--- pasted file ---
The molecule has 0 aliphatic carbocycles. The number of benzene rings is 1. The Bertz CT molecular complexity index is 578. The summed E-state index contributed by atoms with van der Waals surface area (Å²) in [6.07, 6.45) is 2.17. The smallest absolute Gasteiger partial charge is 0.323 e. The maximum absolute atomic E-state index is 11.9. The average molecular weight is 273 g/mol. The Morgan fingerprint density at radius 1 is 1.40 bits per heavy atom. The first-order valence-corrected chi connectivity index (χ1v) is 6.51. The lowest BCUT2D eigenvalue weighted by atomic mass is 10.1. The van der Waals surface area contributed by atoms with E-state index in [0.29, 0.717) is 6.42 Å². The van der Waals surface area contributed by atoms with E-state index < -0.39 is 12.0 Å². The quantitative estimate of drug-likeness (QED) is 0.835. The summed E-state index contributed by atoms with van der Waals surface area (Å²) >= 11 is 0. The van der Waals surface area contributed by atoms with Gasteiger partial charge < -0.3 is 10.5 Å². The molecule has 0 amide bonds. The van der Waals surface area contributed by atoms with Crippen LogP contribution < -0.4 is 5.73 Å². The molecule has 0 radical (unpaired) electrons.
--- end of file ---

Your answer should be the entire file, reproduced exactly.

The molecule has 0 aliphatic carbocycles. The number of benzene rings is 1. The Bertz CT molecular complexity index is 578. The summed E-state index contributed by atoms with van der Waals surface area (Å²) in [6.07, 6.45) is 2.17. The smallest absolute Gasteiger partial charge is 0.323 e. The maximum absolute atomic E-state index is 11.9. The average molecular weight is 273 g/mol. The Morgan fingerprint density at radius 1 is 1.40 bits per heavy atom. The first-order valence-corrected chi connectivity index (χ1v) is 6.51. The lowest BCUT2D eigenvalue weighted by atomic mass is 10.1. The van der Waals surface area contributed by atoms with E-state index in [0.29, 0.717) is 6.42 Å². The van der Waals surface area contributed by atoms with E-state index < -0.39 is 12.0 Å². The quantitative estimate of drug-likeness (QED) is 0.835. The summed E-state index contributed by atoms with van der Waals surface area (Å²) >= 11 is 0. The van der Waals surface area contributed by atoms with Gasteiger partial charge < -0.3 is 10.5 Å². The molecule has 0 amide bonds. The van der Waals surface area contributed by atoms with Crippen LogP contribution < -0.4 is 5.73 Å². The molecule has 0 radical (unpaired) electrons.